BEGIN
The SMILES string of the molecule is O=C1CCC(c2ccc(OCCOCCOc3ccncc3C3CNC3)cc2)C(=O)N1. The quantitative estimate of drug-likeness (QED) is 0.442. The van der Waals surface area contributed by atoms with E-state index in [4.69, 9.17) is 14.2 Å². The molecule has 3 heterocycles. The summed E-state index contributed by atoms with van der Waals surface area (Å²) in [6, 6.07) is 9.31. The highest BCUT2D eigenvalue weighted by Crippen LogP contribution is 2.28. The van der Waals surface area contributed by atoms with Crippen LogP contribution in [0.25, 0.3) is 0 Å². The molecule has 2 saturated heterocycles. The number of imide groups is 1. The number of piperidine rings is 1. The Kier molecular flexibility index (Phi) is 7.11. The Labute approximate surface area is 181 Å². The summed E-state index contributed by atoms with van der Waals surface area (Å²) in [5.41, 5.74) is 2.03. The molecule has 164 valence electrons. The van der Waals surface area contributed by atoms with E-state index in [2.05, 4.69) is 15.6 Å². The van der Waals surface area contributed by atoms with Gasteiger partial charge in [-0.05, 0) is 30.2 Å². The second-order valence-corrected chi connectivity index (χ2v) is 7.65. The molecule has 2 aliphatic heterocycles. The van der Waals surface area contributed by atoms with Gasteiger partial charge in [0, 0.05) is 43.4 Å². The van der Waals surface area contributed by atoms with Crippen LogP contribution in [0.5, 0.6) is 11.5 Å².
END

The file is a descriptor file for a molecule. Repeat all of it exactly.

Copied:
The SMILES string of the molecule is O=C1CCC(c2ccc(OCCOCCOc3ccncc3C3CNC3)cc2)C(=O)N1. The quantitative estimate of drug-likeness (QED) is 0.442. The van der Waals surface area contributed by atoms with E-state index in [4.69, 9.17) is 14.2 Å². The molecule has 3 heterocycles. The summed E-state index contributed by atoms with van der Waals surface area (Å²) in [6, 6.07) is 9.31. The highest BCUT2D eigenvalue weighted by Crippen LogP contribution is 2.28. The van der Waals surface area contributed by atoms with Crippen LogP contribution in [0.25, 0.3) is 0 Å². The molecule has 2 saturated heterocycles. The number of imide groups is 1. The number of piperidine rings is 1. The Kier molecular flexibility index (Phi) is 7.11. The Labute approximate surface area is 181 Å². The summed E-state index contributed by atoms with van der Waals surface area (Å²) in [5.41, 5.74) is 2.03. The molecule has 164 valence electrons. The van der Waals surface area contributed by atoms with E-state index in [2.05, 4.69) is 15.6 Å². The van der Waals surface area contributed by atoms with Gasteiger partial charge in [-0.05, 0) is 30.2 Å². The second-order valence-corrected chi connectivity index (χ2v) is 7.65. The molecule has 2 aliphatic heterocycles. The van der Waals surface area contributed by atoms with Gasteiger partial charge in [0, 0.05) is 43.4 Å². The van der Waals surface area contributed by atoms with Crippen LogP contribution in [0.5, 0.6) is 11.5 Å².